Additionally Missler does in his 4th session on Rev. refer us back to 1 Thess. 4, where he says that in contrast to Rev. 19, Christ comes for His saints as opposed to coming with His Saints. But if we examine what we are told in 1 Thessalonians 4:14 For if we believe that Jesus died and rose again, even so God will bring with Him those who have fallen asleep in Jesus.
So the difference we so often hear of between the Rapture and Second Coming is obliterated in one descriptive verse about the Rapture. “Jesus brings with Him those who have fallen asleep.” He is coming with His Saints-even as In Revelation 19, He is coming back with His Saints, and this Rapture passage informs us of that same happening. First He comes bringing the soul/spirits of the dead, who are joined by their bodies, and then brings the Raptured from the earth. So the Rapture is now linked to the Second Coming and in order to bring about a disassociation there must be scriptural proof. Is it in the imminent teaching of scripture?
Heb 10:27 is Missler’s next scriptural proof of imminence. Hebrews 10:27 but a terrifying expectation of judgment and the fury of a fire which will consume the adversaries.
Again I am mystified about the use of this scripture. Perhaps I copied the wrong version, I’ll go back and re listen to this. How does it relate to the Rapture or the “immediacy” of the Lord’s coming? It doesn’t. All it does is warn that apostates will face judgement. What am I missing here?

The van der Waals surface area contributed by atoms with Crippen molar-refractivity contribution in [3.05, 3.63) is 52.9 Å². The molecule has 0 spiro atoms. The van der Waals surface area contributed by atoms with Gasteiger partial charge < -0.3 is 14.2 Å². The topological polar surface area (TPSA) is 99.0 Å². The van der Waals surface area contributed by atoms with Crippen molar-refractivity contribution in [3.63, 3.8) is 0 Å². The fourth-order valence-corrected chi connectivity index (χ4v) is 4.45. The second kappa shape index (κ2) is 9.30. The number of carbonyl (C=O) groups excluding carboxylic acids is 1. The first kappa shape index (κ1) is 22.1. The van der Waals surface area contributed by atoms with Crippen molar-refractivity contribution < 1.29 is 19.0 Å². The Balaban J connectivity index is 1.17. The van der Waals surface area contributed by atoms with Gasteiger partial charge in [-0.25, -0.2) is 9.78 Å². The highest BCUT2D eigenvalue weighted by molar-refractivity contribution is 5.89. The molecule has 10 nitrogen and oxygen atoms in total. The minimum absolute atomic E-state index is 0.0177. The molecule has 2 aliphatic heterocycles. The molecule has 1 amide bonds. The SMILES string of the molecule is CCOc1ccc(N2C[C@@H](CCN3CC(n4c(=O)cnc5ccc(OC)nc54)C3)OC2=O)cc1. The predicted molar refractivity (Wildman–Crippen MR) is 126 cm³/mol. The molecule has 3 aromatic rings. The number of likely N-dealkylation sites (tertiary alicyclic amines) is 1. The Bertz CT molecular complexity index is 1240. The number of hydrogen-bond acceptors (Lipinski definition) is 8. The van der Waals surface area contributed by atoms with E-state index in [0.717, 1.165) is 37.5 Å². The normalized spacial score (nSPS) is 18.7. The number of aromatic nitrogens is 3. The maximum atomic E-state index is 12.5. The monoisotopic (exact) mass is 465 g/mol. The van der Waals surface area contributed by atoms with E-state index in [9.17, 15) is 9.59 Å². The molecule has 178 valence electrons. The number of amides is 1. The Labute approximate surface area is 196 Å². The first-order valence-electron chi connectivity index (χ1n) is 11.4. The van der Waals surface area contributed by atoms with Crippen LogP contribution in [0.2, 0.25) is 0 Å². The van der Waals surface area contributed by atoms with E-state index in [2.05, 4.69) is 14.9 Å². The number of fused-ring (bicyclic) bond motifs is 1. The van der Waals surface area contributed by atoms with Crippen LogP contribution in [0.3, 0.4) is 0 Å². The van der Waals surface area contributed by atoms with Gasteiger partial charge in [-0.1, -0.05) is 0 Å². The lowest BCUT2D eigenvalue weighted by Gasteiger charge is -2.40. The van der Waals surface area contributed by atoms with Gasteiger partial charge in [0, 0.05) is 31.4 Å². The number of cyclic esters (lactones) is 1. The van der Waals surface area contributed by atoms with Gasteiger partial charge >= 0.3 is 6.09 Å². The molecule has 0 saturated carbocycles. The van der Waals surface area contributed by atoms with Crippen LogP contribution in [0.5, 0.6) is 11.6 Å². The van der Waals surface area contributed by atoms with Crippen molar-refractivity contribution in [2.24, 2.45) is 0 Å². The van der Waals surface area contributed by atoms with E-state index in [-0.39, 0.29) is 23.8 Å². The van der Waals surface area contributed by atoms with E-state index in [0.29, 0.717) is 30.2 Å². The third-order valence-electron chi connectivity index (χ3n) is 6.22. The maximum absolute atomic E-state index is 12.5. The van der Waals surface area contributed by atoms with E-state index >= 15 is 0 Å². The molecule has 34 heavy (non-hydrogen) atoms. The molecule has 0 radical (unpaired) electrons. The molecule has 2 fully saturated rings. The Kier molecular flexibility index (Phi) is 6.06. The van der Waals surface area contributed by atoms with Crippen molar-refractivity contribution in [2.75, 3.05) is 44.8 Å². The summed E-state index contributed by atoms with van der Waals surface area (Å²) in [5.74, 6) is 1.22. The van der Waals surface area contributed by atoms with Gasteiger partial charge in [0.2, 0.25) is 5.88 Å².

(4) Idea of “occupy till I come” Luke 19:13, 2 Thess 3:10-12, James 5:8. The first is Jesus instruction to us. These last two imply there was such an expectancy that some were overreacting to and giving up normal life because of an imminence expectation. So let us examine these last two passages.
2 Thessalonians 3:10-11 For even when we were with you, we used to give you this order: if anyone is not willing to work, then he is not to eat, either. For we hear that some among you are leading an undisciplined life, doing no work at all, but acting like busybodies.
Does this sound like Paul is agreeing with Missler. Is he saying Jesus could come tomorrow, but in the interim get back to work. No– what he says is that he had taught them that if they didn’t work they should not expect to eat.
James 5:7-8 Therefore be patient, brethren, until the coming of the Lord. The farmer waits for the precious produce of the soil, being patient about it, until it gets the early and late rains. You too be patient; strengthen your hearts, for the coming of the Lord is near.
Here, Missler himself admits that elements of the early church had misunderstood the idea of the Lord’s coming and its nearness. The instructions of Jesus, Paul and James he refers to here all say the same: “Cool it. Get on with normal life. You are over excited about the Lord’s coming and have got it wrong.” James is calling for patience in the verse just prior to the one Missler lists.
The point is this: No one denies that elements of the early church had this expectancy of the imminent coming of the Lord – in fact You and I may believe that the Lord’s coming is near, but was and is this understanding right in light of what we are to look for? James says in the passage above that we are to be patient as the farmer must be patient while awaiting the crop.
What does it mean to be patient? The same ought to be true of our patience waiting for the Lord as when the farmer waits fort the crop to ripen. Is imminence in any way involved? So far the evidence of scripture doesn’t support it. This passage seems to be a correction to that (wrong) idea. Signs are involved in knowing when the crop is ripe. The disciples asked for a sign of the Lords coming. Jesus gave them several signs. Paul says that we are not in darkness for that day of the Lord to overtake us like it will the world. Why?– because we know the times and seasons which have certain signs accompanying them.